Content/String Match – Once we’ve submitted to the form or gained access to the page, it’s important to then verify that the expected page and results are returned. To do this we can use our Content Match feature. This will run a string match for one or multiple strings on the resulting page.
Final URL – You can use the Final URL feature to confirm that the page you’ve reached at the end of the process contains the correct URL, great for catching erroneous errors.
First of all you should assess which tools you need to use, and where the testing should be targeted. If you are dealing with a HTML based login form you should submit Form POST data, and your target should be the URL of that form rather than the main page URL.
If it’s a basic authentication job then your URL target should be that of the main page, and you should use the basic auth fields on the test on our end to gain access:
For other types of HTML form, which could be for a wide range of uses, you just need to grab the field submission names from the source code, these can again be entered in the Form POST field in valid JSON format with your desired values. This way you can use the feature to test pretty much any type of entry form.
Validating the Results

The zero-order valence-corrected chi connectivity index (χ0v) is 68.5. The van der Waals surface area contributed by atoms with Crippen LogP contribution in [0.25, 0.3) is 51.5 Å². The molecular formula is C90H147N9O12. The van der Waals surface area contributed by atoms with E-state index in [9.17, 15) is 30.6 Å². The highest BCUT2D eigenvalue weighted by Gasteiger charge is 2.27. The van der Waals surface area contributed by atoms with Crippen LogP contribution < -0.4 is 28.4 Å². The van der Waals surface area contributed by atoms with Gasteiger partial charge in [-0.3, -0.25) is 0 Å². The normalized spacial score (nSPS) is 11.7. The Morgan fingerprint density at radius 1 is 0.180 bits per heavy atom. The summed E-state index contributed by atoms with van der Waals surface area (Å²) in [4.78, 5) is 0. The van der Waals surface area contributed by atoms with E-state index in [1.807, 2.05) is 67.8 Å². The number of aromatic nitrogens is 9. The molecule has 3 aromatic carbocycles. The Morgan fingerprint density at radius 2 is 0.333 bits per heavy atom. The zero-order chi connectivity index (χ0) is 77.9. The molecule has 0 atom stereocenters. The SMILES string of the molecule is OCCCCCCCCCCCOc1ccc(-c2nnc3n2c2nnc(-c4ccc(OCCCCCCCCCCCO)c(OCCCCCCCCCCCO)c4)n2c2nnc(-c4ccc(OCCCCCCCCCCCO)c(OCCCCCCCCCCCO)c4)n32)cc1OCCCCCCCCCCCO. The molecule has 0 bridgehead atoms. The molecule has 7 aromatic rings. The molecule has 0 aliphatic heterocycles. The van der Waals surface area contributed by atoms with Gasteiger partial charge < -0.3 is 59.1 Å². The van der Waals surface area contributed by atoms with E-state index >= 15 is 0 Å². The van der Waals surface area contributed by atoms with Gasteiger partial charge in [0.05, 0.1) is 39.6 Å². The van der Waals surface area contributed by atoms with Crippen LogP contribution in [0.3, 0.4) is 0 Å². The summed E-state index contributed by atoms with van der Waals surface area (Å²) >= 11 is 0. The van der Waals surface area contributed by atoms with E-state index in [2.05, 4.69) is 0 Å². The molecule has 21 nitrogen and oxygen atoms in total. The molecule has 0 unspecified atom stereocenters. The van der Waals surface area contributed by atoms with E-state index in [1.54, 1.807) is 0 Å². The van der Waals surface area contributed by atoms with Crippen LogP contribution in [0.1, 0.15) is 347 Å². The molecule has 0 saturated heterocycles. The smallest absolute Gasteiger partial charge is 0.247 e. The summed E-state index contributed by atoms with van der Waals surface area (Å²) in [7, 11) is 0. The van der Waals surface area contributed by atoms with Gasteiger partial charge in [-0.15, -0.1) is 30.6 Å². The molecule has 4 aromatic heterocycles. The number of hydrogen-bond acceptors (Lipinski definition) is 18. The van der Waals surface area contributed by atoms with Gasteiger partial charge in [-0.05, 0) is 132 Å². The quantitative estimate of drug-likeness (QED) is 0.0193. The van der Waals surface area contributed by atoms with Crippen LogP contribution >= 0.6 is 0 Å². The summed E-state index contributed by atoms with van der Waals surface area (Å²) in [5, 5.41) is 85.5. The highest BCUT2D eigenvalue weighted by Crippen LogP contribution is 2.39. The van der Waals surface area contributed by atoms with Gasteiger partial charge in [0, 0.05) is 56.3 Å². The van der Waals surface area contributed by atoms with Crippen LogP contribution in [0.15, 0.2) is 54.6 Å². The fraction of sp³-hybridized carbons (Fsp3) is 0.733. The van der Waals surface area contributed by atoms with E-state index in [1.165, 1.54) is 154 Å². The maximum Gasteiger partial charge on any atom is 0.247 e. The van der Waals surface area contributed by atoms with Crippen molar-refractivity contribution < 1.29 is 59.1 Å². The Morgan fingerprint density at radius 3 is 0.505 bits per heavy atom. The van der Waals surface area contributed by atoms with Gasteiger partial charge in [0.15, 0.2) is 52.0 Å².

Once your form or login dialogue is being actioned, it’s time to set up validation of the process, this can be done in two ways.
String Match – Using the String Match field on the test you can confirm the presence of one or more strings in the source of the resulting page after whichever process has been carried out. You can be alerted optionally if these strings are found/not found.
Final Location – With this you can verify that the final URL in the process is an expected URL, for example if you are expecting http://mysite.com/allgood.php , but the URL reached is http://mysite.com/notgreat.php – you will receive an alert for the test.
Thanks for reading and just let us know if you’ve got any questions on this via our support channel!
Today we’ve launched two new changes that will be beneficial to our users in the country of Denmark, you can read about what’s been added below:
New Copenhagen based monitoring servers
We’ve added several new monitoring servers to cover Denmark and these are based in the city of Copenhagen, all paid users will now be able to select this location when setting up a test – it’s as easy as selecting Europe -> Denmark/Copenhagen in the test’s settings.
We hope that users find the ability to test from this new location useful, and remember if there’s a location you need that we don’t have it’s always worth getting in touch via our live support to let us know!
New payment currency – Danish Krone
We know that pricing in US dollars isn’t great for everyone. First off with exchange rates in such flux nowadays, If the US dollar is strong it makes us more expensive.
Secondly by being tied to another currency it’s likely that you’re paying a slightly different amount each month, and third maybe your debit or credit card company charges you a fee for making USD transactions.
We’ve made life simpler on this front recently by bringing in a wave of new payment currencies – and today we’re glad to announce that we will be introducing Danish Krone to enable our customers in Denmark to pay in their local currency! You’ll be able to pay in Danish Krone for our subscriptions on all terms, as well as additional SMS credits from here on in.